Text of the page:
HR Administration

The Sphere of Influence Surrounding Human Resources Influencers

By Michelle V. Rafter

Aug. 26, 2018

Spring is prime time for human resources conferences.

Practitioners who went to the Unleash conference in Las Vegas in May saw HR technology analyst George LaRocque. At the annual Society for Human Resource Management conference in Chicago the next month, they could have heard ex-HR executive turned speaker and adviser Jennifer McClure and staffing firm owner and blogger Tim Sackett.

From late March to late June, McClure spoke at seven other HR industry events, in Georgia, Texas, Minnesota, Illinois and Michigan. During the same time, Sackett appeared at an annual conference Greenhouse puts on for customers of its applicant tracking system and at the Sourcing Summit U.K. conference in London.

LaRocque spoke in person at three events and hosted two Facebook Live discussions. In April, Laurie Ruettimann, a corporate HR manager turned blogger and speaker, organized the WorkHuman conference in Austin. Later that month, she spoke at the Create Good Conference in Durham, North Carolina.

Over the same three months, HR tech speaker, media owner, adviser and investor William Tincup appeared at five HR conferences, including events in Toronto and Hyderabad, India.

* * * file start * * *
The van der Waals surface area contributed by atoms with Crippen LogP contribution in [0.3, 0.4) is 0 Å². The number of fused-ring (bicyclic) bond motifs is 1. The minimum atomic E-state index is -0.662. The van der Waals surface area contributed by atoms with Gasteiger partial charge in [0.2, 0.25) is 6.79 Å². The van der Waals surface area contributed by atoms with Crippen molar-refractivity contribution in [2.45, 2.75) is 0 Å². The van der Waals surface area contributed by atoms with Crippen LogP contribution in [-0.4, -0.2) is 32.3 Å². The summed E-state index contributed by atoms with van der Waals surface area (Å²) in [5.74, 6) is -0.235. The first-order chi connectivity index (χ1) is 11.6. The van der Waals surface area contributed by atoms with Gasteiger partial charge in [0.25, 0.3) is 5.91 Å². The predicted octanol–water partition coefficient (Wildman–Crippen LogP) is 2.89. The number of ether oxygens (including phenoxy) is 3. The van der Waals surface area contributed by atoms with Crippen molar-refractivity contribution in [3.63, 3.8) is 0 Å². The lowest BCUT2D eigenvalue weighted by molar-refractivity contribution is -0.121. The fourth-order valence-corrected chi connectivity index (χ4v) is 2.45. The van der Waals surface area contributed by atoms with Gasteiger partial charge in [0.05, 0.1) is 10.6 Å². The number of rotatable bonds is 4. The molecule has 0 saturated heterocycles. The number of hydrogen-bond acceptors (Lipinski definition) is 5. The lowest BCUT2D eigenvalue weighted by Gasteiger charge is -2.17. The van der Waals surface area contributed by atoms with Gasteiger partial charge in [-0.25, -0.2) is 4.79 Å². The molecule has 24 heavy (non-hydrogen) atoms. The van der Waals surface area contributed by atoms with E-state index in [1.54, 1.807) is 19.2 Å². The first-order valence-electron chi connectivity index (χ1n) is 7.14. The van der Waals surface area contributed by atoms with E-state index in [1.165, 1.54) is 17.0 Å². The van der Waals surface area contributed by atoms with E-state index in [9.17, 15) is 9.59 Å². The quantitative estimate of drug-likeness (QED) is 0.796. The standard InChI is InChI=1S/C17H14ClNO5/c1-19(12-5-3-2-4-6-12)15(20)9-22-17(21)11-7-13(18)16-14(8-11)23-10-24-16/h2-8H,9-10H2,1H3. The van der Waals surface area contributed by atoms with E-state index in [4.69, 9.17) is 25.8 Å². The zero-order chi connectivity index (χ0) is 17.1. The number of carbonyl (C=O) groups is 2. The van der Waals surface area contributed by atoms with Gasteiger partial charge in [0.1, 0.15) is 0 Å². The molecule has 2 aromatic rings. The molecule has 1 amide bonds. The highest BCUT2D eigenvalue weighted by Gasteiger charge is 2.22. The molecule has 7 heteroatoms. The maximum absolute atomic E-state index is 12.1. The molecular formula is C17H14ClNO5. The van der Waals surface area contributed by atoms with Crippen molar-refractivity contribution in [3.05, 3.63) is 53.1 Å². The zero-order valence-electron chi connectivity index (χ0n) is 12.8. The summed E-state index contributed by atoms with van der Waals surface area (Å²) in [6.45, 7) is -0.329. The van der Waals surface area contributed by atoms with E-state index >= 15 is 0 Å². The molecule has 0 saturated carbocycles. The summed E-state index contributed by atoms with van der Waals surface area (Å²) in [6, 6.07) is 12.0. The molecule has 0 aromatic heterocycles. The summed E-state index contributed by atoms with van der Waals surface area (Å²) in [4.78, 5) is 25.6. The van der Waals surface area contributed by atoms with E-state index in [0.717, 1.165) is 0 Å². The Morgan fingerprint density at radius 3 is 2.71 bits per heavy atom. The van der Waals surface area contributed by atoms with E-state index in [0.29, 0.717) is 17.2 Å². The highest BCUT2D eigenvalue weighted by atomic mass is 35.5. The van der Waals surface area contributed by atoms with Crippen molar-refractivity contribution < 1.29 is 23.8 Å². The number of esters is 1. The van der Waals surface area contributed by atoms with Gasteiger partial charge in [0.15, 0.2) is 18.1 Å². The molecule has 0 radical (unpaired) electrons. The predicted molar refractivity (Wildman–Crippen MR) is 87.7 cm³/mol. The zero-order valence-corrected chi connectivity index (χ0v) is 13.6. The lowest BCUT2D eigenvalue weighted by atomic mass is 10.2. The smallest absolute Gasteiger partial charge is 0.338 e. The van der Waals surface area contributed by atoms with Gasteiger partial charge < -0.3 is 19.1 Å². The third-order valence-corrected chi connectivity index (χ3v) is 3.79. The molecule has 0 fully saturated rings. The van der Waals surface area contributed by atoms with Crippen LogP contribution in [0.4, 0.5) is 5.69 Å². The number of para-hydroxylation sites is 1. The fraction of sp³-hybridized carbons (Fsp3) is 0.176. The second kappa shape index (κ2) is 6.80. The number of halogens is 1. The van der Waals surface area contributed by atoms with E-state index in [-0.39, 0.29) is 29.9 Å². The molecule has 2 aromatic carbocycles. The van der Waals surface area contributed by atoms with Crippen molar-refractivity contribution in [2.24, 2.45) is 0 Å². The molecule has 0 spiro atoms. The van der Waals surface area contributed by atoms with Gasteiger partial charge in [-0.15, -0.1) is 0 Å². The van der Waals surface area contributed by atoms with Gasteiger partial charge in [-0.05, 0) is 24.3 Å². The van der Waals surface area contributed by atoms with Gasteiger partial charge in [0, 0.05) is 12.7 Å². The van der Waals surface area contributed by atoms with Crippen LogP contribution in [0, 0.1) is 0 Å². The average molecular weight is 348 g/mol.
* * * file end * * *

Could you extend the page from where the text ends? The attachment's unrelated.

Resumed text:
None of these people would attract paparazzi walking down the streets of New York or Los Angeles. But HR practitioners know them well and fervently follow what they have to say.

HR influencersMeet the HR Influencers

In addition to barnstorming through spring and fall conference circuits, they speak at or attend HR vendor user conferences. They write and podcast. Some consult organizations not just on HR, HR technology and recruiting, but on broader issues of workplace practices and culture. They aspire to engage, inspire and direct how HR practitioners run their departments, and in some cases what they buy.

Top influencers can charge thousands of dollars or more to keynote an event, or for advertising or sponsorships on their podcasts or blogs. At least one influencer sits on advisory boards, taking an equity stake in exchange for sharing accumulated industry knowledge. Some have affiliate deals that pay them fees when people click through to vendor sites or become new customers.

Cobbling together work from a variety of sources can earn well-known influencers $100,000 to $150,000 a year or more, according to sources familiar with influencer fees. Even less well-known influencers can get all-expenses paid trips to conferences in exchange for participating on a panel or writing blog posts about what they see.

And therein lies the rub. If HR influencers rely on HR vendors for their livelihood and HR vendors use influencers to make their products and brands more appealing, how much can chief HR officers, HR information systems managers and other HR personnel believe what they hear?

For some industry professionals, it’s a no-brainer. “I don’t think HR practitioners should turn to so-called influencers when it comes to making HR operational or tech decisions, at least not solely,” said Nicole Dessain, a talent management consultant who works with Fortune 100 and smaller companies.